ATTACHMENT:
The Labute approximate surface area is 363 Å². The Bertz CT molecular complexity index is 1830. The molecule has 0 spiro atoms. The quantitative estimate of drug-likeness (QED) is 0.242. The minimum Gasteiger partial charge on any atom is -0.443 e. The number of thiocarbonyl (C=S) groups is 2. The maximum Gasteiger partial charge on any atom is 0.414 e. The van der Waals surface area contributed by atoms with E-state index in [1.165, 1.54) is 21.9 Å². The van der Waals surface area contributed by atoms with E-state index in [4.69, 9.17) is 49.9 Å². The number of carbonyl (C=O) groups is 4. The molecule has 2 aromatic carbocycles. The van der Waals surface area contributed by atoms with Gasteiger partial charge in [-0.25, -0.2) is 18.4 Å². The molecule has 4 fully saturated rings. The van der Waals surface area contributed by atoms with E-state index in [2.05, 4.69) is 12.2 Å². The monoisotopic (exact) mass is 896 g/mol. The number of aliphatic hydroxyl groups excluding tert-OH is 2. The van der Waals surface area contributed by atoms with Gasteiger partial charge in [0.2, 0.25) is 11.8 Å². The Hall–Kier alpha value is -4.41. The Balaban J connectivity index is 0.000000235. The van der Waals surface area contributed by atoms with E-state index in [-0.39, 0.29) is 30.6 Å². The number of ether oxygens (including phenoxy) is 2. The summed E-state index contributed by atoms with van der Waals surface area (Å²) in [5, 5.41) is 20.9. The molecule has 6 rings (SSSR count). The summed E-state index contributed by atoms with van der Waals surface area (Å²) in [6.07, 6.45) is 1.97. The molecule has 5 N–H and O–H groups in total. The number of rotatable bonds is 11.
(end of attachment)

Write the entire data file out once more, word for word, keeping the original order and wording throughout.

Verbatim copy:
The Labute approximate surface area is 363 Å². The Bertz CT molecular complexity index is 1830. The molecule has 0 spiro atoms. The quantitative estimate of drug-likeness (QED) is 0.242. The minimum Gasteiger partial charge on any atom is -0.443 e. The number of thiocarbonyl (C=S) groups is 2. The maximum Gasteiger partial charge on any atom is 0.414 e. The van der Waals surface area contributed by atoms with E-state index in [1.165, 1.54) is 21.9 Å². The van der Waals surface area contributed by atoms with E-state index in [4.69, 9.17) is 49.9 Å². The number of carbonyl (C=O) groups is 4. The molecule has 2 aromatic carbocycles. The van der Waals surface area contributed by atoms with Gasteiger partial charge in [-0.25, -0.2) is 18.4 Å². The molecule has 4 fully saturated rings. The van der Waals surface area contributed by atoms with E-state index in [2.05, 4.69) is 12.2 Å². The monoisotopic (exact) mass is 896 g/mol. The number of aliphatic hydroxyl groups excluding tert-OH is 2. The van der Waals surface area contributed by atoms with Gasteiger partial charge in [0.2, 0.25) is 11.8 Å². The Hall–Kier alpha value is -4.41. The Balaban J connectivity index is 0.000000235. The van der Waals surface area contributed by atoms with E-state index in [-0.39, 0.29) is 30.6 Å². The number of ether oxygens (including phenoxy) is 2. The summed E-state index contributed by atoms with van der Waals surface area (Å²) in [5, 5.41) is 20.9. The molecule has 6 rings (SSSR count). The summed E-state index contributed by atoms with van der Waals surface area (Å²) in [6.07, 6.45) is 1.97. The molecule has 5 N–H and O–H groups in total. The number of rotatable bonds is 11.